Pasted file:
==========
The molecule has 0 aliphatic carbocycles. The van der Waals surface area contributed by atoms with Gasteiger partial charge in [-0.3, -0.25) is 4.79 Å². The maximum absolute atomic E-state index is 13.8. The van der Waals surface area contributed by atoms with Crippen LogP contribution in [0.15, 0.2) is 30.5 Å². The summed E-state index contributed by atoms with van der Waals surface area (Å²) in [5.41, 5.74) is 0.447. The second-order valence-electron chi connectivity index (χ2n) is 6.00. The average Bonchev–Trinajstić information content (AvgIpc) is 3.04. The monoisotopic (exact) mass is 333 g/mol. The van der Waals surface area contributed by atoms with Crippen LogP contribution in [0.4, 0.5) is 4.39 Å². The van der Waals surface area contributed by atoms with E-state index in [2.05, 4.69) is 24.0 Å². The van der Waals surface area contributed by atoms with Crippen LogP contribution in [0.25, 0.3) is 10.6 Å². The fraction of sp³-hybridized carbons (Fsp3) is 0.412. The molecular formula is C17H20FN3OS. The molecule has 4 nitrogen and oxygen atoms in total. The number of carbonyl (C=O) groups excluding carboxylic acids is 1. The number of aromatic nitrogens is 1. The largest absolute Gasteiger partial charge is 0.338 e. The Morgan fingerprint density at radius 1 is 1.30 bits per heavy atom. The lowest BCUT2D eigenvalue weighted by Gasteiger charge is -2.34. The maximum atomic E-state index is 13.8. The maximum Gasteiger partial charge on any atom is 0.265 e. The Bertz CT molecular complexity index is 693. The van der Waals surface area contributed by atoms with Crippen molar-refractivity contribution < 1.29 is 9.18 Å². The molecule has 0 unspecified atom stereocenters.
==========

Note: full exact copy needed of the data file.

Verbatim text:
The molecule has 0 aliphatic carbocycles. The van der Waals surface area contributed by atoms with Gasteiger partial charge in [-0.3, -0.25) is 4.79 Å². The maximum absolute atomic E-state index is 13.8. The van der Waals surface area contributed by atoms with Crippen LogP contribution in [0.15, 0.2) is 30.5 Å². The summed E-state index contributed by atoms with van der Waals surface area (Å²) in [5.41, 5.74) is 0.447. The second-order valence-electron chi connectivity index (χ2n) is 6.00. The average Bonchev–Trinajstić information content (AvgIpc) is 3.04. The monoisotopic (exact) mass is 333 g/mol. The van der Waals surface area contributed by atoms with Crippen LogP contribution in [0.4, 0.5) is 4.39 Å². The van der Waals surface area contributed by atoms with E-state index in [2.05, 4.69) is 24.0 Å². The van der Waals surface area contributed by atoms with Crippen LogP contribution in [0.25, 0.3) is 10.6 Å². The fraction of sp³-hybridized carbons (Fsp3) is 0.412. The molecular formula is C17H20FN3OS. The molecule has 4 nitrogen and oxygen atoms in total. The number of carbonyl (C=O) groups excluding carboxylic acids is 1. The number of aromatic nitrogens is 1. The largest absolute Gasteiger partial charge is 0.338 e. The Morgan fingerprint density at radius 1 is 1.30 bits per heavy atom. The lowest BCUT2D eigenvalue weighted by Gasteiger charge is -2.34. The maximum atomic E-state index is 13.8. The maximum Gasteiger partial charge on any atom is 0.265 e. The Bertz CT molecular complexity index is 693. The van der Waals surface area contributed by atoms with Crippen molar-refractivity contribution < 1.29 is 9.18 Å². The molecule has 0 unspecified atom stereocenters.